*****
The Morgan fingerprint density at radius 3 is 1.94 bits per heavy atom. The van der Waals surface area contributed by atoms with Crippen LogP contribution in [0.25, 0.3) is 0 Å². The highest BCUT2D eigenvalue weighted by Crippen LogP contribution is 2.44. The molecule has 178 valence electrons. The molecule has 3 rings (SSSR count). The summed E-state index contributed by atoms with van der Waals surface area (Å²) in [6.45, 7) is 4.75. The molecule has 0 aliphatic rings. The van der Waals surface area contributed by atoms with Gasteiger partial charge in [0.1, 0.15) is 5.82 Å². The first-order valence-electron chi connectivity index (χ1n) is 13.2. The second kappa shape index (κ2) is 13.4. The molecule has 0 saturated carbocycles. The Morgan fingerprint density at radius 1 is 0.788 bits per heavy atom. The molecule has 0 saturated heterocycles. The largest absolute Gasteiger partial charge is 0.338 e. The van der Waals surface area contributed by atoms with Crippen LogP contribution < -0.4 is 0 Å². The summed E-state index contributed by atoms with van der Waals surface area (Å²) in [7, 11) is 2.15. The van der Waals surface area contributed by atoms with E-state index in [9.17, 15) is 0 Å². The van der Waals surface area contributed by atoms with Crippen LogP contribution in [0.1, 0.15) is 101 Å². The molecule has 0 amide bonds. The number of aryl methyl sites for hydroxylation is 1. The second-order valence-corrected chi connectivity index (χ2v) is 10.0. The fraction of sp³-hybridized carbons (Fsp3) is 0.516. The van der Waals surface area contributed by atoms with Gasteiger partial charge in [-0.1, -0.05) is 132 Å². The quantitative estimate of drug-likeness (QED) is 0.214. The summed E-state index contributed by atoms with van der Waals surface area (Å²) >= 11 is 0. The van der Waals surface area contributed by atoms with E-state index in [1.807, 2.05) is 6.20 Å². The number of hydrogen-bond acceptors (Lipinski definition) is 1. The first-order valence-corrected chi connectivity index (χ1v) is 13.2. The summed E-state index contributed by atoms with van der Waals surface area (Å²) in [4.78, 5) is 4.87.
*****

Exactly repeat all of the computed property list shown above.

The Morgan fingerprint density at radius 3 is 1.94 bits per heavy atom. The van der Waals surface area contributed by atoms with Crippen LogP contribution in [0.25, 0.3) is 0 Å². The highest BCUT2D eigenvalue weighted by Crippen LogP contribution is 2.44. The molecule has 178 valence electrons. The molecule has 3 rings (SSSR count). The summed E-state index contributed by atoms with van der Waals surface area (Å²) in [6.45, 7) is 4.75. The molecule has 0 aliphatic rings. The van der Waals surface area contributed by atoms with Gasteiger partial charge in [0.1, 0.15) is 5.82 Å². The first-order valence-electron chi connectivity index (χ1n) is 13.2. The second kappa shape index (κ2) is 13.4. The molecule has 0 saturated carbocycles. The Morgan fingerprint density at radius 1 is 0.788 bits per heavy atom. The molecule has 0 saturated heterocycles. The largest absolute Gasteiger partial charge is 0.338 e. The van der Waals surface area contributed by atoms with Crippen LogP contribution < -0.4 is 0 Å². The summed E-state index contributed by atoms with van der Waals surface area (Å²) in [7, 11) is 2.15. The van der Waals surface area contributed by atoms with E-state index in [9.17, 15) is 0 Å². The van der Waals surface area contributed by atoms with Crippen LogP contribution in [0.1, 0.15) is 101 Å². The molecule has 0 amide bonds. The number of aryl methyl sites for hydroxylation is 1. The second-order valence-corrected chi connectivity index (χ2v) is 10.0. The fraction of sp³-hybridized carbons (Fsp3) is 0.516. The van der Waals surface area contributed by atoms with Gasteiger partial charge in [-0.1, -0.05) is 132 Å². The quantitative estimate of drug-likeness (QED) is 0.214. The summed E-state index contributed by atoms with van der Waals surface area (Å²) >= 11 is 0. The van der Waals surface area contributed by atoms with E-state index in [1.807, 2.05) is 6.20 Å². The number of hydrogen-bond acceptors (Lipinski definition) is 1. The first-order valence-corrected chi connectivity index (χ1v) is 13.2. The summed E-state index contributed by atoms with van der Waals surface area (Å²) in [4.78, 5) is 4.87.